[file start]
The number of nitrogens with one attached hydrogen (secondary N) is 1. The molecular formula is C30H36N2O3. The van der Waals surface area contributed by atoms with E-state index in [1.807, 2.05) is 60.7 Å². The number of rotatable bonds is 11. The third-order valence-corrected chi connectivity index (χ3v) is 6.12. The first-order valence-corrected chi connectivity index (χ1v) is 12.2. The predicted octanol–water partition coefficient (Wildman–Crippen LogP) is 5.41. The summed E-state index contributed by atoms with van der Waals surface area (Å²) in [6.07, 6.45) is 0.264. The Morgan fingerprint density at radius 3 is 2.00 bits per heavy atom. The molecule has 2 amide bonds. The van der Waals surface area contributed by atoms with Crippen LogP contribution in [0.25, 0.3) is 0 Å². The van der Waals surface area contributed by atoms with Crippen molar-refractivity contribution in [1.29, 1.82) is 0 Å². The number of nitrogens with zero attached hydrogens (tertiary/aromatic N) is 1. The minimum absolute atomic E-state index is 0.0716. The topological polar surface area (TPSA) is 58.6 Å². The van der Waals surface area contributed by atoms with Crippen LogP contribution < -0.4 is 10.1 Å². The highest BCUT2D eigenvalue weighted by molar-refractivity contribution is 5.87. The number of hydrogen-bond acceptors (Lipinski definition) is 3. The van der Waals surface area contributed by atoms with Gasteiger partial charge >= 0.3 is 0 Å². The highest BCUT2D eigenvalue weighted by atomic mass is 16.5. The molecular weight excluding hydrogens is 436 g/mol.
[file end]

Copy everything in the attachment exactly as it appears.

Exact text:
The number of nitrogens with one attached hydrogen (secondary N) is 1. The molecular formula is C30H36N2O3. The van der Waals surface area contributed by atoms with E-state index in [1.807, 2.05) is 60.7 Å². The number of rotatable bonds is 11. The third-order valence-corrected chi connectivity index (χ3v) is 6.12. The first-order valence-corrected chi connectivity index (χ1v) is 12.2. The predicted octanol–water partition coefficient (Wildman–Crippen LogP) is 5.41. The summed E-state index contributed by atoms with van der Waals surface area (Å²) in [6.07, 6.45) is 0.264. The Morgan fingerprint density at radius 3 is 2.00 bits per heavy atom. The molecule has 2 amide bonds. The van der Waals surface area contributed by atoms with Crippen LogP contribution in [0.25, 0.3) is 0 Å². The van der Waals surface area contributed by atoms with Crippen molar-refractivity contribution in [1.29, 1.82) is 0 Å². The number of nitrogens with zero attached hydrogens (tertiary/aromatic N) is 1. The minimum absolute atomic E-state index is 0.0716. The topological polar surface area (TPSA) is 58.6 Å². The van der Waals surface area contributed by atoms with Crippen LogP contribution < -0.4 is 10.1 Å². The highest BCUT2D eigenvalue weighted by molar-refractivity contribution is 5.87. The number of hydrogen-bond acceptors (Lipinski definition) is 3. The van der Waals surface area contributed by atoms with Gasteiger partial charge >= 0.3 is 0 Å². The highest BCUT2D eigenvalue weighted by atomic mass is 16.5. The molecular weight excluding hydrogens is 436 g/mol.